Forgeries of rare postage stamps have been around a long time and they are fairly common.
Less common are forgeries produced to defraud the postal authorities.
This is not surprising. Why would a master forger risk ten years in prison just to save buying a stamp worth 50 cents?
Here is an example from Singapore (50 cent blue) of a forgery which was used on an envelope alongside two genuine stamps and, since it is postmarked , it appears to have slipped past the postal authority unnoticed.
This type of postal forgery is relatively scarce and sought after by collectors.
The problem for collectors though is that fraudsters have been known to forge forgeries. For example a forged stamp could be applied to an envelope after it has been through the post and, with a careful touch-up of the postmark, be made to appear like the example above.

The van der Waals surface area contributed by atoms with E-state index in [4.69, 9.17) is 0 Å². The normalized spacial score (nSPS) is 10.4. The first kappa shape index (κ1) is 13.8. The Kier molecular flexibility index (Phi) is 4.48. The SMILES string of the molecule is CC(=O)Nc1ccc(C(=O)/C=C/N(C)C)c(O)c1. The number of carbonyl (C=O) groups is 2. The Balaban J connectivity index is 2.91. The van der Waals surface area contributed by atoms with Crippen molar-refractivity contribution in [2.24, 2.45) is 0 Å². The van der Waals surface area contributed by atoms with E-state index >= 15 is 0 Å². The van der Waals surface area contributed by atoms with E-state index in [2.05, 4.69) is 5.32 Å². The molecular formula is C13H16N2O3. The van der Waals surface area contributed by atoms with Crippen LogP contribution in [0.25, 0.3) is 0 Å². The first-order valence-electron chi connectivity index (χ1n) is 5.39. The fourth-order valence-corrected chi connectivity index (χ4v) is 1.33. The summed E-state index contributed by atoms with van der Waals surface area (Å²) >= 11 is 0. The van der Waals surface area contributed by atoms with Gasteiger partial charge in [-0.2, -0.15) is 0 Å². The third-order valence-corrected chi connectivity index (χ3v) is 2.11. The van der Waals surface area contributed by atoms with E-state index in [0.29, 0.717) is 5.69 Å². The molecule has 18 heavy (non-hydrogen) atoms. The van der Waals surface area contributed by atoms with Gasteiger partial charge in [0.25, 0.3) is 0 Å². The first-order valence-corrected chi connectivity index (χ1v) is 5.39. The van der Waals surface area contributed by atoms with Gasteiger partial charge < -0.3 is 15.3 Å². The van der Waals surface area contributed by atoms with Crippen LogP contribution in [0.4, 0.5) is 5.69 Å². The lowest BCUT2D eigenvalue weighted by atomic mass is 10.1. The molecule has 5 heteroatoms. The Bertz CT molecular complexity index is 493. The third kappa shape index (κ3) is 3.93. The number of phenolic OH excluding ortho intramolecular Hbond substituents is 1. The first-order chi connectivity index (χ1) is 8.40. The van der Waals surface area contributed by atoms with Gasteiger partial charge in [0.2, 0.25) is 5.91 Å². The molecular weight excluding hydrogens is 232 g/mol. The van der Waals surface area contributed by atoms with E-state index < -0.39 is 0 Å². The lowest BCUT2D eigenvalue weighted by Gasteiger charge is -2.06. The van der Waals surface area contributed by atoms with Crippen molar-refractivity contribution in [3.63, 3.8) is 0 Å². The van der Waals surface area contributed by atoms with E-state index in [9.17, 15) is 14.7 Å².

Crooks are not the only ones to have used forgeries. During WWII both the Allies and the Germans produced forged stamps for propaganda purposes.
One of the more amusing examples was made by the British during 1943. It parodies an actual Italian stamp but shows a shocked Mussolini getting a telling off from Hitler. The caption on the original stamp read ‘Due popoli una Guerra’ (two peoples, one war). This was replaced with ‘Due popoli un führer’! It probably didn’t make much impact on the war effort but no doubt it raised the morale of Allied stamp collectors.